Spring is finally in full swing, with longer days and new life bursting through.
Although… if you’re like a lot of us, the bright and shiny ambition you felt in January may be starting to fade. Perhaps you feel like your goals—whether personal or professional—are only 50-70% to where you thought they’d be by now, feeling more out of reach than you anticipated.
Maybe you have a never-ending cold. You owed more on your taxes than you thought. Your partner is traveling, and you’re managing all the childcare. It’s only April, and you’re exhausted.
Feeling daunted and discouraged isn’t fun at any time. But especially this time of year, when trees are blooming, the sun is shining, and the promise of summer is in the air, it’s especially frustrating to feel our goals and reality out of step.
We call this situation the expectation-experience gap. And no matter when it happens, it’s dispiriting.
The Expectation-Experience Gap
John C. Maxwell puts it quite simply: “Disappointment is the gap that exists between expectation and reality.”
The expectation-experience gap makes you feel like a failure instead of feeling happy and content with what you have done. It keeps your eyes focused only on the mountain of work ahead of you, not on the trail of accomplishments behind you. And this creates a feeling of ennui.
Unfortunately, it’s easier to focus on what you haven’t done instead of what you’ve already accomplished—but alas, you can change this by shifting your focus and attention.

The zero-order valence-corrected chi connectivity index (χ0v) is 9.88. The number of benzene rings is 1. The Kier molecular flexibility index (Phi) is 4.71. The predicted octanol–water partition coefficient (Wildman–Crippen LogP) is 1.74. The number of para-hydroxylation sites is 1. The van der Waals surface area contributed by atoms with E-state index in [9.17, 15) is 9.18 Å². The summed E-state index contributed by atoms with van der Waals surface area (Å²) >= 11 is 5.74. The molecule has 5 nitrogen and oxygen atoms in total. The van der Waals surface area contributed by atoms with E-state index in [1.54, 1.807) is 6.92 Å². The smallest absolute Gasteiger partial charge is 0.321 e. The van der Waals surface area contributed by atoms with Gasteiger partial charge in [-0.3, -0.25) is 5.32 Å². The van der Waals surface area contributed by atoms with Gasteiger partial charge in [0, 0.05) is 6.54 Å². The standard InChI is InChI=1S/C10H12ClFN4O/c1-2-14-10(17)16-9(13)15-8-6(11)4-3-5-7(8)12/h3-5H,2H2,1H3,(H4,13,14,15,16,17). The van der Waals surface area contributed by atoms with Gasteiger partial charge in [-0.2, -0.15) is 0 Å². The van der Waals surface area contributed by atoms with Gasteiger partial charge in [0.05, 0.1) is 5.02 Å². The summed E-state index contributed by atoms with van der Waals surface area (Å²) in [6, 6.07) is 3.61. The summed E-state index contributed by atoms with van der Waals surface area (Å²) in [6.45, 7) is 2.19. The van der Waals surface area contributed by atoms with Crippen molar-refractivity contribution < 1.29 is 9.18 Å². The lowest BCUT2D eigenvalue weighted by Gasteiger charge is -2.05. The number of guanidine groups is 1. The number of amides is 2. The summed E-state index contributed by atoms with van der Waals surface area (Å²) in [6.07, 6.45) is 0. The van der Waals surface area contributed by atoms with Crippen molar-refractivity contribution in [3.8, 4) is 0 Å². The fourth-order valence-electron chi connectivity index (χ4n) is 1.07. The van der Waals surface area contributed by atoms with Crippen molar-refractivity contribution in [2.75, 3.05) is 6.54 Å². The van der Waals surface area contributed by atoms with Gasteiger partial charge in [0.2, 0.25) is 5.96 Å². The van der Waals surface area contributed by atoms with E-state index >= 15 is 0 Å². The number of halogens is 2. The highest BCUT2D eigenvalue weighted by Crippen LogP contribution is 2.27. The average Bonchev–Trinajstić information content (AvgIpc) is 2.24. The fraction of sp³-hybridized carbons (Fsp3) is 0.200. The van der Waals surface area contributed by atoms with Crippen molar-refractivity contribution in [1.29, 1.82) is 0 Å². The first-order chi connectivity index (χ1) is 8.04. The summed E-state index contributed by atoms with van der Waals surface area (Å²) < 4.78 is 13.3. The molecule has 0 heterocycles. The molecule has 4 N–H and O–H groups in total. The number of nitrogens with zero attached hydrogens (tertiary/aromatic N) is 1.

While we can’t “solve” the problem and make your goals magically complete, we can offer an alternative way of thinking about the situation to help you come to terms with the process and timing of things.
First, write down all the things you are doing and what you’ve accomplished since the start of the year. Oftentimes, it’s hard to remember and appreciate exactly how far you’ve come until it’s on the page in front of your face.
Next, spend some time reflecting on your incomplete goals:
- Look at your list of goals and determine which ones need more forgiveness. Which ones are more subject to forces outside your control? Which ones may need to be paused while you gain more skill, more outer support, or something else?
- Use this opportunity to start fresh and create a new list of goals for the year based on what you now know is realistically required. Embrace goal setting as an iterative process; it’s okay to make changes as time goes on.
- For your new list of goals, let go of the rigid time frame for each and every one. Remember there are two kinds of time: Kairos time (a moment or a season) and Chronos time (a specific amount of time, such as one hour). Some goals can and should be put on a strict, linear timeline, while others simply take as long as they take. Learn to see the difference and be okay with it.
- Fall in love with the process, not just the outcome. A purely goal-based mindset can quickly become a toxic thing, so embrace the steps and enjoy the journey.
While negative feelings around the expectation-experience gap are normal, sitting around feeling bad about yourself won’t help you reach those goals any sooner. So, use that energy instead to reflect, revise, and rework your perspective. If you start now, things will fall into place exactly when they’re meant to.